Why Stock Investing is a Traveler’s Dream Job – And How You Can Learn to Work Part-Time

New York Stock Exchange of YesterdayThe market used to be men in suits, shelves of ledgers, newspaper, yelling into the phone to buy or sell. It was a very elite club. Luckily the internet came along, and with it online trading platforms, news websites, streaming stock quotes and a host of other great tools for stock traders of all levels. The club today is much bigger – and you’re invited!

Most people view the stock market as this mysterious risky machine where you put in your money and cross your fingers that it all doesn’t evaporate before your eyes. Especially these days with all the hubbub about the financial crisis, sup-prime loans, Fanny Mae and Freddie Mac, Madoff, and all kinds of other bad press that has plagued the financial industry the past couple years. Even today I heard an ad on CNBC radio telling people “you’ll lose you’re hard earned money in the stock market! Instead buy our product X and we can promise steady returns for the rest of your life!” There has been a lot of doom and gloom rhetoric going around, but it’s really not that scary. Contrary to popular belief, most people can learn what makes the market tick, and more importantly, how to make money from it.

I’ll begin with the preface that I am in no way an expert in the way of the equity market. In fact, I’m probably in the bottom 25% of traders in terms of knowledge. Still, I have managed to make money from it, and so can you. I opened my E-trade account with $1,000 at 21 years old in March of 2010 after watching the market for about 6 months and making “trades” on paper to see how I did (risk-free) as time progressed. I’ve learned quite a bit since then and want everyone to know that the stock market is not only for the financial elite and the wealthy.

If you’re interested in trading in the stock market and have no prior experience (like me), I have a few suggestions:

  1. Read “How to Make Money in Stocks” by William J. O’Neil. Then re-read it a few months later. You’ll discover and rediscover some powerful insights you may have forgotten or missed the first time. Rinse and repeat as necessary. If you really have no background knowledge read Jason Kelly’s “The Neatest Little Guide to Stock Market Investing” first. It offers a great crash course in easy to understand language.
  2. Learn the terms. Journalists and commentators use a number of intimidating terms that are really not that complicated once you understand them. The world of market commentary opens up when you get a grasp of the vocabulary.
  3. Watch the market and stay up on the news. There’s no better way to see how events affect the market than watching it happen in real-time. CNBC news is pretty good, including the obnoxious but wise Jim Cramer of Mad Money. Other independent websites like The Motley Fool have quite a bit of interesting news that may not be on more mainstream CNBC or thestreet.com. Look around, there is a lot of good information out there if you spend a little time searching.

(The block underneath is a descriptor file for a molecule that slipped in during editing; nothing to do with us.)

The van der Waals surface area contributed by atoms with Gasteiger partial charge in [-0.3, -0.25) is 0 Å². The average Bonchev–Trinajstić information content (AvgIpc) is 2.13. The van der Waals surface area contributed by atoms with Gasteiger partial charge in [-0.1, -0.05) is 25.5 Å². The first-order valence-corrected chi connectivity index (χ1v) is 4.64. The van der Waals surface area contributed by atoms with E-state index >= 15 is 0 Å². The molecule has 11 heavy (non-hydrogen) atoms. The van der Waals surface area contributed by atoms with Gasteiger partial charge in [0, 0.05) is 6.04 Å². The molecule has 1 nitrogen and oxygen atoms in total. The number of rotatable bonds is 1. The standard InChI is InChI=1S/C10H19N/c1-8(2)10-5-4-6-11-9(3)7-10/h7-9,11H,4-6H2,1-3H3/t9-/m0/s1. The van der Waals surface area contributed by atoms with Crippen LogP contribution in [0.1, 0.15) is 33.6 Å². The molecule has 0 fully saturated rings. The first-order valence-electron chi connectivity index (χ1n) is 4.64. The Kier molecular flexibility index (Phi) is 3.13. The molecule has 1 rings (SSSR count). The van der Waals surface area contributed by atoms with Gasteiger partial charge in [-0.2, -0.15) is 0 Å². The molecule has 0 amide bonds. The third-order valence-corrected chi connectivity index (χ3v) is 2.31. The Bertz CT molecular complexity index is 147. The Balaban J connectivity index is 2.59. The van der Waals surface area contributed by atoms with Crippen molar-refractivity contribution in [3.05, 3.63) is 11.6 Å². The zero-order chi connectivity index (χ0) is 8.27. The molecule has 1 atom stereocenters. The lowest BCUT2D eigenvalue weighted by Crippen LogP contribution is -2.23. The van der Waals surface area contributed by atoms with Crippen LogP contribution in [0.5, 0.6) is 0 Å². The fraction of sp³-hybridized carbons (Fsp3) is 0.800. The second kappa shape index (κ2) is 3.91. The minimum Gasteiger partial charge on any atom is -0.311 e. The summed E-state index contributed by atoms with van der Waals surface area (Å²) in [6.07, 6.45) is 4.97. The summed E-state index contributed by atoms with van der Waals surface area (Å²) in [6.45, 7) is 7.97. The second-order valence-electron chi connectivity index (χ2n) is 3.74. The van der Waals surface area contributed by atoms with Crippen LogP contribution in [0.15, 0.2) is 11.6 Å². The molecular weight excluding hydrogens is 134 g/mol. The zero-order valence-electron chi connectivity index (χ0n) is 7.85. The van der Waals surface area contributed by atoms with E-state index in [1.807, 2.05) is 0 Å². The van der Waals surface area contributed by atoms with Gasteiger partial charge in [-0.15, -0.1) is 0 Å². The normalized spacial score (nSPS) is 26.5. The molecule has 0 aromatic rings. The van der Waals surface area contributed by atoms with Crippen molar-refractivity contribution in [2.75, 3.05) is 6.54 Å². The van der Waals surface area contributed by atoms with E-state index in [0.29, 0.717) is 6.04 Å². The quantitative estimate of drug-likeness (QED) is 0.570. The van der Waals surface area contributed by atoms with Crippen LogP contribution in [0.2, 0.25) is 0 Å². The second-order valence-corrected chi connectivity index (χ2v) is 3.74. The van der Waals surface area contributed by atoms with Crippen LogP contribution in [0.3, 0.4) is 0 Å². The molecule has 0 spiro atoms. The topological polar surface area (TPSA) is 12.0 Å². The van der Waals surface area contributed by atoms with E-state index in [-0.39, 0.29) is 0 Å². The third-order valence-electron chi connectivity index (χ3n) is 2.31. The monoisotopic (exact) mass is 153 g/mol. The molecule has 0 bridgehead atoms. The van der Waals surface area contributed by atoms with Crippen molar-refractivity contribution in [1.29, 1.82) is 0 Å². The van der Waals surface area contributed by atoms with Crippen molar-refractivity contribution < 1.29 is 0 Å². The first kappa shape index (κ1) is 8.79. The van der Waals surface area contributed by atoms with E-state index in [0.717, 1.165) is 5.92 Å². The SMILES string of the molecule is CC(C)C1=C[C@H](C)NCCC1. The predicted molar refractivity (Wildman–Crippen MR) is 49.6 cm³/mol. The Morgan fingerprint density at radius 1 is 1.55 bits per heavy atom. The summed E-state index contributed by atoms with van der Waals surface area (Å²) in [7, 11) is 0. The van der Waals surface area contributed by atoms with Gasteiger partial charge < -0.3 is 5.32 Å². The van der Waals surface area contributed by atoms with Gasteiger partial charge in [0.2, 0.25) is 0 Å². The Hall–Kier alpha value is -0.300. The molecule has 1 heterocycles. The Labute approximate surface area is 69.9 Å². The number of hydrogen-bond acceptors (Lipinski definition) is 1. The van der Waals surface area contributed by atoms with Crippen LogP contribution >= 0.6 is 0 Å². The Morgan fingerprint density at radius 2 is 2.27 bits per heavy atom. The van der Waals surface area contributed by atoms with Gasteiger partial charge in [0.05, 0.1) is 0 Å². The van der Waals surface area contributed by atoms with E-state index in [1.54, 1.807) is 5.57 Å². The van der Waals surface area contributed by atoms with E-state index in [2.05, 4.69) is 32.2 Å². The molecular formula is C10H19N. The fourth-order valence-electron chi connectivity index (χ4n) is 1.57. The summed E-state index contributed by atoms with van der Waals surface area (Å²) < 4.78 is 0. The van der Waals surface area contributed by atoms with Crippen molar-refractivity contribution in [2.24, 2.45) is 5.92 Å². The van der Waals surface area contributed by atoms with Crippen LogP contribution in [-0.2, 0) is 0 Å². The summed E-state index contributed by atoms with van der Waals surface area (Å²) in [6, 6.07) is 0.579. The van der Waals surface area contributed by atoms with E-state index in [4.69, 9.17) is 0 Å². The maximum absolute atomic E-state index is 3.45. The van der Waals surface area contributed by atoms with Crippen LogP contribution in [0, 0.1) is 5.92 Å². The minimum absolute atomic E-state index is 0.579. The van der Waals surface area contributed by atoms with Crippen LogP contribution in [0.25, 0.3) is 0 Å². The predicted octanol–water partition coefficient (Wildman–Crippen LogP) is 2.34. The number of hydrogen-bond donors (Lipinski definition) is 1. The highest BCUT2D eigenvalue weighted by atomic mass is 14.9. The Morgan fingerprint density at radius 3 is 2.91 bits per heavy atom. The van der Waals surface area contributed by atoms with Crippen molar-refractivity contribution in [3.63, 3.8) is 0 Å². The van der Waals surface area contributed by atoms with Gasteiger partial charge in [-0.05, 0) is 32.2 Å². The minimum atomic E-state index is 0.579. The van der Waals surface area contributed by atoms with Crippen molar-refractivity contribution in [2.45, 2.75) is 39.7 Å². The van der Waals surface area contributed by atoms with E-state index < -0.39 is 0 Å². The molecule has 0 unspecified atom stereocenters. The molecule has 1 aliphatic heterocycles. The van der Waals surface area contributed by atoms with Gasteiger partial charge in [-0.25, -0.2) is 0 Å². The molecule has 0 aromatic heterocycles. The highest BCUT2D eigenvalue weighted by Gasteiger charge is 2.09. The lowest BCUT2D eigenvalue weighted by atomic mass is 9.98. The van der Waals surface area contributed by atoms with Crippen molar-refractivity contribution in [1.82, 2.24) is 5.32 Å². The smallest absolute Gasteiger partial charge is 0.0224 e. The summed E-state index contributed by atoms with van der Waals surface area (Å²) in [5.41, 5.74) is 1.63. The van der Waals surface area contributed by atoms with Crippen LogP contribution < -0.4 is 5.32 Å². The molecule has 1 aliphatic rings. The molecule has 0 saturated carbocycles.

4. Make fake trades. See how you’ll do without risking any of your hard-earned cash by recording trades either on paper or through free web services like Yahoo! Finance.
  5. Read another book on stocks. There are quite a few good ones out there. O’Neil’s is a little more old-school, based more chart trends and technical analysis, so find another one that takes a different approach. Or better yet, one that totally refutes technical analysis. Make your own opinion on the opposing arguments.
  6. Open an account with E-trade, Scottrade, or any of the other online brokers (read reviews first to see what fits your needs) and go! The best way to learn is through action. Once you feel you’re ready it only takes a few days to open an account and transfer money into it. Most sites offer around 100 free trades for the first 90 days, so be sure to take advantage of promotions.

I won’t offer too much advice other than how to learn, but don’t get over-confident, don’t be a gambler, and don’t get greedy. There’s a reason the phrase “bulls make money, bears make money, but pigs get slaughtered” is so popular among traders – it’s true. Also, be careful not to over-trade when you first get started. It’s tempting and easy – especially with the free trades – but $9.99 commission fees will eat you alive if you’re trading like crazy when the 90 days/100 trades run out.

Why the Stock Market is Awesome for Traveling

Stock Market While Traveling

Internet cafes are great places to catch up on stock news

If you’ve got some cash saved up and you’re using some of it to travel, let the rest earn money for you! If you’re comfortable with investing and have enough internet time to keep up on the current financial news, keep some of the money you don’t need in your bank account invested in a mutual fund or equities. It’s a great way to earn money while you’re running around spending money. Just the past few weeks I’ve made around $400 with the extra $4,000 I don’t need immediate access to. Enough to cover my 5 day vacation in Dahab, Egypt plus some. Again, don’t forget that you can lose money just as easily as you make it. Whenever you’re trading think about your own risk appetite and what percent of you’re funds you can stand to lose.

 

 

Have any tips of your own for beginning traders? Share your thoughts and leave a comment below!

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Why Stock Investing is a Traveler’s Dream Job – And How You Can Learn to Work Part-Time